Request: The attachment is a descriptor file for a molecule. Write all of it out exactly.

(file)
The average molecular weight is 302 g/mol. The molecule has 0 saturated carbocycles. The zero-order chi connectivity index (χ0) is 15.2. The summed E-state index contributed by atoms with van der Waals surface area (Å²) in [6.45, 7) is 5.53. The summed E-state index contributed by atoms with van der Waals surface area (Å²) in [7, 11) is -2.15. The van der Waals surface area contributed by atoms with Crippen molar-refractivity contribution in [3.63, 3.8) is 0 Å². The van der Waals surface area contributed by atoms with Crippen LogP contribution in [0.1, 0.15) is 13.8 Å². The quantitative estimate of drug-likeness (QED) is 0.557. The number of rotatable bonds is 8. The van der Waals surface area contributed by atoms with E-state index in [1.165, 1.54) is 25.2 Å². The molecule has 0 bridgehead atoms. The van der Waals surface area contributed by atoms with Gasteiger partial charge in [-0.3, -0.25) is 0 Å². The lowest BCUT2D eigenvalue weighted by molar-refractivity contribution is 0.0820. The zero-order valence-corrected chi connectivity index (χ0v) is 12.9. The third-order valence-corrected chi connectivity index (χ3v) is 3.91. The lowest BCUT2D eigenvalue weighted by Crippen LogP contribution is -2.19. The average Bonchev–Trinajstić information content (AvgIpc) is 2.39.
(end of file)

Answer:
The average molecular weight is 302 g/mol. The molecule has 0 saturated carbocycles. The zero-order chi connectivity index (χ0) is 15.2. The summed E-state index contributed by atoms with van der Waals surface area (Å²) in [6.45, 7) is 5.53. The summed E-state index contributed by atoms with van der Waals surface area (Å²) in [7, 11) is -2.15. The van der Waals surface area contributed by atoms with Crippen molar-refractivity contribution in [3.63, 3.8) is 0 Å². The van der Waals surface area contributed by atoms with Crippen LogP contribution in [0.1, 0.15) is 13.8 Å². The quantitative estimate of drug-likeness (QED) is 0.557. The number of rotatable bonds is 8. The van der Waals surface area contributed by atoms with E-state index in [1.165, 1.54) is 25.2 Å². The molecule has 0 bridgehead atoms. The van der Waals surface area contributed by atoms with Gasteiger partial charge in [-0.3, -0.25) is 0 Å². The lowest BCUT2D eigenvalue weighted by molar-refractivity contribution is 0.0820. The zero-order valence-corrected chi connectivity index (χ0v) is 12.9. The third-order valence-corrected chi connectivity index (χ3v) is 3.91. The lowest BCUT2D eigenvalue weighted by Crippen LogP contribution is -2.19. The average Bonchev–Trinajstić information content (AvgIpc) is 2.39.